September 21, 2018

CT publishes new sexual harassment policy; 22% of state workers claim hostile work environment

PHOTO | HBJ File
PHOTO | HBJ File
Connecticut state Capitol in Hartford.

Legislative leaders on Friday published the state's new sexual harassment policy, which aims to improve complaint procedures, enhance investigative responsibilities and create measures to protect victims.

The nine-page policy applies to all state legislators, legislative employees, interns and fellows assigned to the General Assembly. It also covers interactions of state workers outside of the state Capitol at legislative-sponsored events, meetings, seminars and other activities that involve state business.

Under the bipartisan-supported policy, the modernized rules enhance sexual harassment reporting for both formal and informal complaints as the General Assembly works to "eliminate all sexually harassing behavior" at legislative venues.

Several sections define sexually offensive behavior, reporting procedures and other prohibited actions.

"It is the responsibility of each individual who works at the Capitol complex or off-site where legislative business is conducted to maintain a respectful working environment free from sexual harassment, sexually offensive behavior, and retaliation," the policy states.

In a joint statement Friday, legislative leaders, including House Speaker Joe Aresimowicz (D-Berlin) and Senate Republican leader Len Fasano of North Haven, said the updated policy relies on results from a survey the state provided workers during the spring.

According to the survey results, 22 percent, or 131 of 591 state workers said they have experienced a hostile work environment tied to sexual harassment. These events were caused through sexual comments, sexual jokes or stories or other unwelcome interactions, respectively.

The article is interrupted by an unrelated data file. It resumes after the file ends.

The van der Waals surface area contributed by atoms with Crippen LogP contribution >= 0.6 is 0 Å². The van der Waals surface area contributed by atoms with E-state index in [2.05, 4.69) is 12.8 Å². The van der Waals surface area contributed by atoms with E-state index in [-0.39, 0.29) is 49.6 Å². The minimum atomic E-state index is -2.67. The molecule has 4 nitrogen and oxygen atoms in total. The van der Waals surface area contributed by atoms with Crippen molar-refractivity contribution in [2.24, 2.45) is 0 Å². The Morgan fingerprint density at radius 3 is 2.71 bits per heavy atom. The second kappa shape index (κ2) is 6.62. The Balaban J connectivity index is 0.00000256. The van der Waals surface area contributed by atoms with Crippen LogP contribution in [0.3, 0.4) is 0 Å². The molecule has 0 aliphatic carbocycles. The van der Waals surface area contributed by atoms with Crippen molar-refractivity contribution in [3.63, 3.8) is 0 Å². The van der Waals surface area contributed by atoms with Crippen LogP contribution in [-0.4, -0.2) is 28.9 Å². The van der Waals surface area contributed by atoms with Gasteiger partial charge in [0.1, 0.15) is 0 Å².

Meantime, 17 respondents said they were either offered job-related benefits or were threatened in exchange for any kind of sexual conduct from someone in authority, which is commonly referred as quid pro quo sexual harassment.

More than 29 percent of workers, or 174 or 589, said they have witnessed sexual harassment at the General Assembly.

Almost 30 percent, or 176 of 593 respondents, said they were unaware of the state's current sexual harassment prevention policy. Half of respondents, or 294, said they were not aware of the General Assembly's process in reporting sexual harassment complaints.

A total of 373 of 596 workers said they have attended sexual harassment prevention training at the General Assembly. More than 47 percent, or 277 respondents said the state's sexual harassment prevention and response could be improved.

Connecticut's modernized policy is enacted as the #MeToo movement against sexual harassment and sexual assault gains traction nationwide, holding federal and state lawmakers, celebrities and others, accountable for years of alleged abuse.

Read more

Amid growing scandals, more companies prioritize sexual harassment training

CT lawmakers back new workplace harassment laws

DOWNLOAD PDFs

Read the state’s new sexual harassment policy here

Comments
Free E-Newsletters

Sign up now for our daily and weekly
e-newsletters! Click Here

 
Today's Poll Is the state investing enough money in the University of Connecticut?<>
ADVERTISEMENTS
Most Popular on Facebook
Copyright 2017 New England Business Media